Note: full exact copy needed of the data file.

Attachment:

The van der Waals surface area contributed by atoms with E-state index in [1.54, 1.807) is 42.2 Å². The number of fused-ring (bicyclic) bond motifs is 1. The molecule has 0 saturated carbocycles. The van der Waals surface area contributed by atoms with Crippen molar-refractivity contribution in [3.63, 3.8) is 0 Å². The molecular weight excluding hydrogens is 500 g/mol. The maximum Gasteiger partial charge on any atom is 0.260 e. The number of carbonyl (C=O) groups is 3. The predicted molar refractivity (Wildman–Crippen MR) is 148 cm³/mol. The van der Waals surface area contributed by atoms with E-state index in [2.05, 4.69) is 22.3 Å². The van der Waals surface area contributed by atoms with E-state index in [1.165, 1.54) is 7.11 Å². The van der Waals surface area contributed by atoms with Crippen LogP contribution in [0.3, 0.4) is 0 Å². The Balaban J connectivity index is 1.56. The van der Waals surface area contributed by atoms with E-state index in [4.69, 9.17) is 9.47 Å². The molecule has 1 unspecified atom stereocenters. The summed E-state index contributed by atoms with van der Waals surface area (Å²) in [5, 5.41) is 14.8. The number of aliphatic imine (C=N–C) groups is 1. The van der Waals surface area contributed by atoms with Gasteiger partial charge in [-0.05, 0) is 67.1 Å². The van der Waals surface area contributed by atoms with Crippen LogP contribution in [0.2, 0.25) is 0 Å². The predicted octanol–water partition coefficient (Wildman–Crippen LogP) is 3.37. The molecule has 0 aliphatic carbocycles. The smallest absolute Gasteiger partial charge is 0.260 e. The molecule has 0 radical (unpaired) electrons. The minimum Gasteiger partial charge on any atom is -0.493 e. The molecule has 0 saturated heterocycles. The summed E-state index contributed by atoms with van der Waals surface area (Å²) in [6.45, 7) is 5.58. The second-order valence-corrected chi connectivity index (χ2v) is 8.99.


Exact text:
The van der Waals surface area contributed by atoms with E-state index in [1.54, 1.807) is 42.2 Å². The number of fused-ring (bicyclic) bond motifs is 1. The molecule has 0 saturated carbocycles. The van der Waals surface area contributed by atoms with Crippen molar-refractivity contribution in [3.63, 3.8) is 0 Å². The molecular weight excluding hydrogens is 500 g/mol. The maximum Gasteiger partial charge on any atom is 0.260 e. The number of carbonyl (C=O) groups is 3. The predicted molar refractivity (Wildman–Crippen MR) is 148 cm³/mol. The van der Waals surface area contributed by atoms with E-state index in [2.05, 4.69) is 22.3 Å². The van der Waals surface area contributed by atoms with E-state index in [1.165, 1.54) is 7.11 Å². The van der Waals surface area contributed by atoms with Crippen LogP contribution in [0.3, 0.4) is 0 Å². The Balaban J connectivity index is 1.56. The van der Waals surface area contributed by atoms with E-state index in [4.69, 9.17) is 9.47 Å². The molecule has 1 unspecified atom stereocenters. The summed E-state index contributed by atoms with van der Waals surface area (Å²) in [5, 5.41) is 14.8. The number of aliphatic imine (C=N–C) groups is 1. The van der Waals surface area contributed by atoms with Gasteiger partial charge in [-0.05, 0) is 67.1 Å². The van der Waals surface area contributed by atoms with Crippen LogP contribution in [0.2, 0.25) is 0 Å². The predicted octanol–water partition coefficient (Wildman–Crippen LogP) is 3.37. The molecule has 0 aliphatic carbocycles. The smallest absolute Gasteiger partial charge is 0.260 e. The molecule has 0 radical (unpaired) electrons. The minimum Gasteiger partial charge on any atom is -0.493 e. The molecule has 0 saturated heterocycles. The summed E-state index contributed by atoms with van der Waals surface area (Å²) in [6.45, 7) is 5.58. The second-order valence-corrected chi connectivity index (χ2v) is 8.99.